Title

Marginalized-Literature-Market-Life: Black Writers, a Literature of Appeal and the Rise of Street Lit

Publication Date

2013

Document Type

Dissertation

Department

English and Comparative Literature

Abstract

This dissertation examines the relationship of the American publishing industry to Black American writers, with special focus on the re-emergence of the street lit sub-genre. Understanding this much maligned sub-genre is necessary if we are to understand the evolution of African-American literature, especially into the current era. Literature is best understood as a combinative process, produced not only by writers but various mediating figures and processes besides, at the combined levels of content, commercial production and distribution, and social and literary context. Therefore, offered here is a critical intervention into what has until now largely been a moralistic and polarizing high art/low art argument by considering street lit within the vast flows of literature by and about Black Americans, writing about urban areas, the market forces at work within the publishing industry and the writer's place in the midst of it all.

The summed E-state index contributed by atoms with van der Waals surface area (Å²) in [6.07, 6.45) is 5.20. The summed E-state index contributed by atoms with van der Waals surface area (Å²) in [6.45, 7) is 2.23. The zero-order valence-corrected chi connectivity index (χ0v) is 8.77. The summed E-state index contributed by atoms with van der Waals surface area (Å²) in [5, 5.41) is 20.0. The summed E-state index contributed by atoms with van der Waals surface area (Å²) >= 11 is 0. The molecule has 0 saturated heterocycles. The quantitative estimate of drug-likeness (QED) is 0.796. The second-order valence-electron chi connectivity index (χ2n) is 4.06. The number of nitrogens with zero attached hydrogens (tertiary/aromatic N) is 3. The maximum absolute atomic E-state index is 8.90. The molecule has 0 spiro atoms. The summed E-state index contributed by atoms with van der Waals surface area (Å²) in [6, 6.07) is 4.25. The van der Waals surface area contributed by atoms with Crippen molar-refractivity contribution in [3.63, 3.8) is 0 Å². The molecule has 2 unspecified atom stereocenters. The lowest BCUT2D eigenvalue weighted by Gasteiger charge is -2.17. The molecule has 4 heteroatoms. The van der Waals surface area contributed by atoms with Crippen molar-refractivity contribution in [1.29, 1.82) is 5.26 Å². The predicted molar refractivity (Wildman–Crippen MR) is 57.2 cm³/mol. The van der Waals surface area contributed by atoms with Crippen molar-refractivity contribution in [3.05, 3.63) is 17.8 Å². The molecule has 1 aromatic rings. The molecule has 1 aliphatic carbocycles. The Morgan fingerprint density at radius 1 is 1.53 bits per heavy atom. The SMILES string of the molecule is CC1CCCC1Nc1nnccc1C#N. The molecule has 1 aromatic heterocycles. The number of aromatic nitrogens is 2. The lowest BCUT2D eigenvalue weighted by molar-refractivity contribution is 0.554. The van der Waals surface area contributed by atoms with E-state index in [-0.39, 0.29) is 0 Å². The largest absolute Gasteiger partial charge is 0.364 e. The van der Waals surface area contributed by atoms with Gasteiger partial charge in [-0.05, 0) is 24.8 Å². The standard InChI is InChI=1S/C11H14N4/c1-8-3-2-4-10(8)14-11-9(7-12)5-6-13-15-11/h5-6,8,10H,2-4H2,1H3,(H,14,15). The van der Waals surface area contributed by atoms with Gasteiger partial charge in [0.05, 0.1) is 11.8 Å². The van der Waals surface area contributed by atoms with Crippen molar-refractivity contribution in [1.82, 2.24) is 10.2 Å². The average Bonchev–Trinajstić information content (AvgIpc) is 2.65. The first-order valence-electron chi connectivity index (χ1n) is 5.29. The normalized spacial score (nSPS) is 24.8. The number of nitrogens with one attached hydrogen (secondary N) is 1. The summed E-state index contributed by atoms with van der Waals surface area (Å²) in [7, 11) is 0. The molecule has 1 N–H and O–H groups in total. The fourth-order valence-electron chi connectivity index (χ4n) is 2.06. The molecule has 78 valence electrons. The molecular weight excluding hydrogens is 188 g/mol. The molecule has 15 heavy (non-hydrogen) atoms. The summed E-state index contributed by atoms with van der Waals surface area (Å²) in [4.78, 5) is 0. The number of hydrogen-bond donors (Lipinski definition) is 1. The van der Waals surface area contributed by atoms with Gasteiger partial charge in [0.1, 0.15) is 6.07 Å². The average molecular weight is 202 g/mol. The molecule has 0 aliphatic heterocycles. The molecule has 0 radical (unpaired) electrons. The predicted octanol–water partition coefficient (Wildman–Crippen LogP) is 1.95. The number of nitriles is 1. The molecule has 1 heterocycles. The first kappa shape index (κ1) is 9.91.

Comments

The author's dissertation was submitted as a requirement for the degree of Doctor of Philosophy in English at the University of California, Riverside.

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